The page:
Wimbledon in the workplace: the superstars’ tips for success
The eyes of the world were once again on SW19 this weekend as the 129th Wimbledon Championships drew to a close. Lifting the silverware for a respective third and sixth time were Novak Djokovic and Serena Williams, providing incredible inspiration and firm testament to the power of hard work and dedication. But what lessons can business leaders and the modern HR function take from the tennis court?
With the dust now settling on centre court, we take a look at the champions’ own secrets to success to see how businesses can serve an ace and break their competitors with a winning HR strategy.
- Engagement is everything!
“All I want is to have fun in what I’m doing every day.” Serena Williams
There’s no denying that being an international, multi-championship winning tennis player is not your average day job, but Serena’s statement does capture the key to employee engagement: satisfaction and fulfilment. With recent research suggesting that in the UK alone, nearly half of SME employees feel only ‘moderately engaged,’ creating new ways to motivate staff is clearly an ongoing challenge for business and HR leaders around the world.
So how can organizations improve employee engagement? Hiring the right person for the job may seem obvious, but its importance should not – and cannot – be underestimated. Guiding employees with authentic leadership that inspires and creates a shared vision is also key.
The application of modern-day measures – such as workforce analytics – is another very real solution. Analytics offer a deeper level of insight that enable HR professionals to assess and steer engagement initiatives. The result? Swifter and more effective action to re-energize disillusioned workforces, increase productivity and strengthen loyalty.
- Good leaders play to the strengths of their team
“I never try to make decisions on my own because even though it’s an individual sport, it’s a team effort in the end that really counts.” Novak Djokovic
Djokovic, like most elite players, has a large team of specialists supporting his mental, physical and emotional preparation – and for him, as for business leaders, it’s important to value others’ collective expertise.
Building a team that’s passionate about a common goal, but which has a diversity of skills and experience is a key element of good leadership. Being hands-on is important, but so is valuing the strength, guidance and input of your team. A variety of perspectives will ultimately provide a much more comprehensive view of (and solution to) business issues and complexities. Hire people whose opinions differ from your own, but be sure to encourage a common set of company and cultural values, as well as a shared clarity of purpose in order to build an engaged workforce.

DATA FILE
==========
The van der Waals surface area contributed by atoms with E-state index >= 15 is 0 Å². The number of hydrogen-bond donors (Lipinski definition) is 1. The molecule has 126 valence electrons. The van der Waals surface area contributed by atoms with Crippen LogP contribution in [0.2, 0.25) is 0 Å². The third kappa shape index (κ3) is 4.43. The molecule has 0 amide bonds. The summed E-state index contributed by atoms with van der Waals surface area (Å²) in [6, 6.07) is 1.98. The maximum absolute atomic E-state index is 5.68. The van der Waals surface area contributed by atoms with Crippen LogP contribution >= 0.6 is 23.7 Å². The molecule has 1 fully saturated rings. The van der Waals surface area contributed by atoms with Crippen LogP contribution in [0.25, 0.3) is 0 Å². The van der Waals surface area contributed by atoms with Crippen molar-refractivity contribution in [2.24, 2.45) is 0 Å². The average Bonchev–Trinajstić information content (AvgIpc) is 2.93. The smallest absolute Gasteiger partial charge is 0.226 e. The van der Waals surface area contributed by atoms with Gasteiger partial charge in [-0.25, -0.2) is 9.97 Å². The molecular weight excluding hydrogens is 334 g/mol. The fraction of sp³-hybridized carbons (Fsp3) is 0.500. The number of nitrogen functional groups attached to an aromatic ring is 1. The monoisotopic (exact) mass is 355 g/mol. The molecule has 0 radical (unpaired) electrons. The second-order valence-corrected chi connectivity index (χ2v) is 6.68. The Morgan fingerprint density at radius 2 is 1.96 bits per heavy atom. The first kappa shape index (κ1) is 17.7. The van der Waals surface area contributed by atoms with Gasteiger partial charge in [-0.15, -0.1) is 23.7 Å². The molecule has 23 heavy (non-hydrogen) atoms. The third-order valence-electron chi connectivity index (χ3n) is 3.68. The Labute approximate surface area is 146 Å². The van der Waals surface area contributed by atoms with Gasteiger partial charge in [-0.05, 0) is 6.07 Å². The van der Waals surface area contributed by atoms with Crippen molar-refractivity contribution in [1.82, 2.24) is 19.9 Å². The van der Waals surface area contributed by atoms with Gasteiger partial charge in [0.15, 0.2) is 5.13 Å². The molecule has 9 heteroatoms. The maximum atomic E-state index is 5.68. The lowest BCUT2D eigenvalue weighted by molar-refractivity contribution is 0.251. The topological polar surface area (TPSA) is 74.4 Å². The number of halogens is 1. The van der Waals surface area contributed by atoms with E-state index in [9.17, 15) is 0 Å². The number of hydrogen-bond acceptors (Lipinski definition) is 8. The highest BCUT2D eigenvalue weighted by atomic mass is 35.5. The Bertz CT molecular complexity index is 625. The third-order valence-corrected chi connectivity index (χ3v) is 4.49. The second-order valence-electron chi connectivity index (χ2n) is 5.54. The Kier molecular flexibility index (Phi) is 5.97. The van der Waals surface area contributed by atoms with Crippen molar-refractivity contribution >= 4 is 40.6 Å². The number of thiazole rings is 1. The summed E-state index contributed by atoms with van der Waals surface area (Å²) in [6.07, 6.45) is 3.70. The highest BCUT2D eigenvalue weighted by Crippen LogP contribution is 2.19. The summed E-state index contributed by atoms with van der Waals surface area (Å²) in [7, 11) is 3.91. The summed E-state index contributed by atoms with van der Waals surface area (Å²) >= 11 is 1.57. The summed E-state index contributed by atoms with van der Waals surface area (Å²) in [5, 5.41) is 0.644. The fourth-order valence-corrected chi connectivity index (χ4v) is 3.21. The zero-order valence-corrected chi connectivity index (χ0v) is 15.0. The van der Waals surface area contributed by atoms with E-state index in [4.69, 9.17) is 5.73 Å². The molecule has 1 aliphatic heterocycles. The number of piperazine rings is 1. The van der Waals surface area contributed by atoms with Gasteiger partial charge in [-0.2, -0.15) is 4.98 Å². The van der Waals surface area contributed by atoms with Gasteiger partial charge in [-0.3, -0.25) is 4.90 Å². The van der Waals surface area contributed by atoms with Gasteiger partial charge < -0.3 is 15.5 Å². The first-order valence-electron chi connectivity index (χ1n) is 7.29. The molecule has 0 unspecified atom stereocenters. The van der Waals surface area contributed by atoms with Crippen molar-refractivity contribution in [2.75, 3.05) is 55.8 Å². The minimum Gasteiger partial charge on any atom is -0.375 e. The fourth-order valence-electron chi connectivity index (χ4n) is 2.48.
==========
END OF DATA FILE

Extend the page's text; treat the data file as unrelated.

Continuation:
- Learn from the past
“It’s all about, for me, how you recover…a champion isn’t about how much they win, but how they recover from their downs, whether it’s an injury or whether it’s a loss.” Serena Williams
Throughout her career on the court, Serena has experienced both failure and success. In the business world, navigating company highs and lows is also common and believe it or not, can actually be a good thing. After all, how can you appreciate the highs if you have no experience of the lows? How can you learn from your mistakes? Businesses’ ability to reflect on, and evaluate what has and hasn’t been effective in the past can ensure future plans are put in place with added awareness of strengths and potential pitfalls.
As business leaders, listening to employees’ feedback around past projects can also help to improve engagement and drive better project management. Simply listening to your stakeholders – be it through surveys or focus groups – can be extremely powerful, provided the feedback doesn’t fall on deaf ears.
For leaders, relinquishing a command and control culture in favor of one that prioritizes employee involvement can be a tricky transition – but one that’s critical to future success.
- Offer rewards
“My success on court has bought us a great life and we are all very appreciative and glad that we get to enjoy it in health and peace.” Novak Djokovic
Though the financial rewards enjoyed by sporting superstars like Djokovic far surpass the benefits packages that most HR departments are able to offer, facilitating and maintaining a culture in which individual and team talent is recognized is imperative.
Opportunities for training, development and career progression, as well as regular incentives will all ensure employee satisfaction remains high. Ultimately though, it’s often the little things that make the biggest difference. Recognizing, appreciating, thanking and including your workforce will build a strong and happy company culture that will see direct results on your business’ bottom line.